The signing of the power-sharing accord becomes the milestone for Sudanese politics. The document between the military council and civil protesters appears to confirm an agreement made in principle earlier this month, BBC reported.
The second agreement on constitutional issues is expected to be finalised on Friday, while the first document laid out a plan rotate control of the sovereign council – the top tier of power – for just over three years.
The agreement reads that the establishment of a new transitional civilian-military ruling body will be established. It will comprise six civilians ( from the pro-democracy coalition, the Alliance for Freedom and Change) and five military representatives.
According to the sharing-power accord, the Sudanese military would be in charge for the first 21 months, then a civilian-run administration would take over the following 18 months, followed by the elections.
The agreement between military rulers and civilians comes after lengthy and difficult negotiations between generals who seized power after ousting of Omar al-Bashir in April and then leaders of the pro-democracy campaign whose demonstrations led to the veteran dictator’s fall.
Under current circumstances, the first official agreement offers a chance to end months of Sudanese political crisis and repeated bouts of violent repression.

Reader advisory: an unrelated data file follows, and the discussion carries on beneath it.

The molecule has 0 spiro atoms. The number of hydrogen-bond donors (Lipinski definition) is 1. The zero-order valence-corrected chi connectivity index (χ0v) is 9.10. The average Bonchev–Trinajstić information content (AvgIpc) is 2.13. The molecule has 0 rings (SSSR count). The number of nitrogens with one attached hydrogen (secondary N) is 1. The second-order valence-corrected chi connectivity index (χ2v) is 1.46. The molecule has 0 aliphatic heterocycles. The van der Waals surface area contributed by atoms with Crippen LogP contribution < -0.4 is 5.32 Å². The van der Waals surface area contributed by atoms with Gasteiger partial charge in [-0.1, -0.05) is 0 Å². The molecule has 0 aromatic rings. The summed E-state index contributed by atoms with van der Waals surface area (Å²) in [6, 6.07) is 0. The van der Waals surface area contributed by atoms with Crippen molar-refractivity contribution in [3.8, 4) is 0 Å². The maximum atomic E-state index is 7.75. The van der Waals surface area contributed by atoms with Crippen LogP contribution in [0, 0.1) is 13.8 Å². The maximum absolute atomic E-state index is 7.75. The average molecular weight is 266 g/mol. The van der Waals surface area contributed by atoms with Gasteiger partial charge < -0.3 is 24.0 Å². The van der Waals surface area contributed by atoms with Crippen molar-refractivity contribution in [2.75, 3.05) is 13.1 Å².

The “Political Declaration” as a historic moment for Sudan
The two sides initialled a document called the “Political Declaration” after intense talks through the night over fine details of the accord. Mohamed Hamdan Dagalo, deputy chief of the military council hailed the agreement as a “historic moment” for Sudan.
“I am pleased this morning to give good tidings to the great Sudanese people of the signing with initials of the political agreement,” said Mr Dagalo on Wednesday.
His opponent, Ibrahim al-Amin, a key opposition leader, reminds that discussion of the new Sudanese constitution would resume on Friday.
The outlines of the deal were agreed almost two weeks ago but the military repeatedly missed deadlines to sign.
One point of contention during the ongoing negotiations was a demand from civilians that military leaders remain accountable for human rights abuses committed in recent months.
Mr Dagalo is known as the leader of the Rapid Support Forces, accused of committing the worst abuses in recent months.
Opposition activists with knowledge of the talks told journalists that the signed agreement includes provision for an independent and impartial investigation into the attack on the sit-in.
For many protesters, the power-sharing agreement was an absolute obligation, a duty owed to the martyrs and their families.
The crisis has exacerbated a deteriorating economic situation, a consequence of 30 years of incompetent, corrupt and repressive rule by Bashir.